The Grand Inquisitor
In the Brothers Karamazov, Fyodor Dostoevsky wrote a parable based on the temptations of Jesus. Jesus visits Spain during the inquisition and an Inquisitor recognizes Jesus and immediately arrests him and tortures him. He explains to Jesus that the Lord and Savior of the church was no longer needed. He said, “You refused bread, accepting only spiritual sustenance. But people are too weak for that. We have to give them bread or they will starve.” Then he spoke of Jesus’ refusal to jump off the temple. He said, “You refused to give the people a miracle, expecting them to have faith. We, the church, give them miracles every day. Frankly, Jesus, humanity is too weak for you. They cannot abide you. Go, and never return.”
I think the Inquisitor was wrong, however. It sounds like a compelling argument, certainly. But it is interesting to me that Jesus separated himself from his disciples. He not only recognized the weakness of humanity, but he accommodated it— at least at times.
The Accommodating Jesus
Jesus refused bread, accepting only God’s word. He fasted for 40 days. But in the Lord’s prayer, we are begging God to feed us every day. “Give us this day our daily bread.” So we wouldn’t miss a single day of bread, not miss a single day’s meal. Jesus commanded his disciples not to fast unless there was a good reason to fast. Don’t fast just for a ritual’s sake, but when there is true mourning.
Jesus said that God would provide our meals and we wouldn’t need to worry about our food at all. Just do God’s work and we won’t have to exchange it for our meal. Work for God and God will provide for us. Jesus understands our weakness about food. And he says that God will accommodate our weakness.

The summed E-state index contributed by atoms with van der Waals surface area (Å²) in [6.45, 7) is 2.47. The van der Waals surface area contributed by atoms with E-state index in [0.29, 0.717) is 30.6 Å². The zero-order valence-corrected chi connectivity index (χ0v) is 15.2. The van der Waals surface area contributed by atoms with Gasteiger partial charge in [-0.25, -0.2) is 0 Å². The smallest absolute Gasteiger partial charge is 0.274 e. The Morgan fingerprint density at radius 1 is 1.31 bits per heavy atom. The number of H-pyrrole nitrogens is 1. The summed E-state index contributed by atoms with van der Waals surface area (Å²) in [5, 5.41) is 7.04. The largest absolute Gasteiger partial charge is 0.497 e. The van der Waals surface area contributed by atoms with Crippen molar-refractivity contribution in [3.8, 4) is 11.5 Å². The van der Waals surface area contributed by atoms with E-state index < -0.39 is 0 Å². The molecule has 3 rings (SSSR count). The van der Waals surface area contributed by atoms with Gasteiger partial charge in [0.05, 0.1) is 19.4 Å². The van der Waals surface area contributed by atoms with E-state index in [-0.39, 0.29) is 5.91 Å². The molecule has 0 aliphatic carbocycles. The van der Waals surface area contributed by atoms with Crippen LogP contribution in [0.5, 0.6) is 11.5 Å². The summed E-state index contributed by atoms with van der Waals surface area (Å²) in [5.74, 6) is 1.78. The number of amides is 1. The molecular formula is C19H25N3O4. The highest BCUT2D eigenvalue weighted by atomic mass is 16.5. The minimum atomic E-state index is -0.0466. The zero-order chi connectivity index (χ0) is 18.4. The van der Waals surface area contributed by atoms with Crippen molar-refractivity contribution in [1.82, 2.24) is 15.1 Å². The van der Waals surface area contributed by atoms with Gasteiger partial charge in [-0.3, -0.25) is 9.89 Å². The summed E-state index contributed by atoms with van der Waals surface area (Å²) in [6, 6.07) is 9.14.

Jesus didn’t want to test God. He would rather harm himself rather than allow God to be put in a tricky position. Jesus would accept a test himself rather than test God. But that isn’t what he told his disciples. He told his disciples to pray, “Lead us not into the test.” We are tested all the time. But Jesus is asking for us that we not be tested. Jesus knows we are weak. In the time of his great test, Jesus says, “The spirit is willing, but the flesh is weak.” How we want to be spiritual giants. How we want to be the kind of person who would help, even if someone else doesn’t seem concerned. How we wish that we would do what is right, no matter what circumstances.
But Jesus knows us better. So we ask, “God, perhaps it is better not to test our faith at all. Perhaps we can just do the best we can, without the test, okay?”
The Greek word for “temptation” is pierasmos. We spoke before that words have a range of meaning. And pierasmos can mean a situation in which we are tested between what is good and what is evil, and we have to make a choice between them. But the broader translation of the word, the range of meaning, is actually “test.” A temptation is just one kind of test— between good and evil. That is kind of like a SAT. There is one right answer and you have to choose it. But a pierasmos— a test— can also mean something like a personality test. There doesn’t always have to be one right answer. Rather, it displays who we are, what kind of character we are.
Jesus went through his test, and there were certainly wrong answers before him. He could have refused to do what God wanted him to do. But in that context, generally, is it wrong to eat instead of fasting? No, Jesus says it is okay to eat. Is it wrong to avoid suffering? No, Jesus said to flee persecution when you can.
When I was just graduated from college, I convinced one of my Greek teachers to let me be his teacher’s aide. I wasn’t good enough at Greek for that, but he hired me anyway. The toughest class in the three year program I took was Syntax, where you analyzed each word to determine what kind of grammar it was. Not just identifying number or person, but one of the thirty different uses a word might have. The teacher gave me the key to the test and I sat down and graded all the students’ papers. And they were horrible. So many wrong answers. But I knew the teacher was an easy grader, so I figured he’d grade on a curve. But what he did was sat down and worked through all the tests again and said, “Oh, yeah, I can see why she put that. That’s not wrong. And that’s not really wrong either, I’ll give it to them.” And before my eyes, all these tests that were failures according to the narrow key I was given became passing grades. Because grammar isn’t so black and white as all that.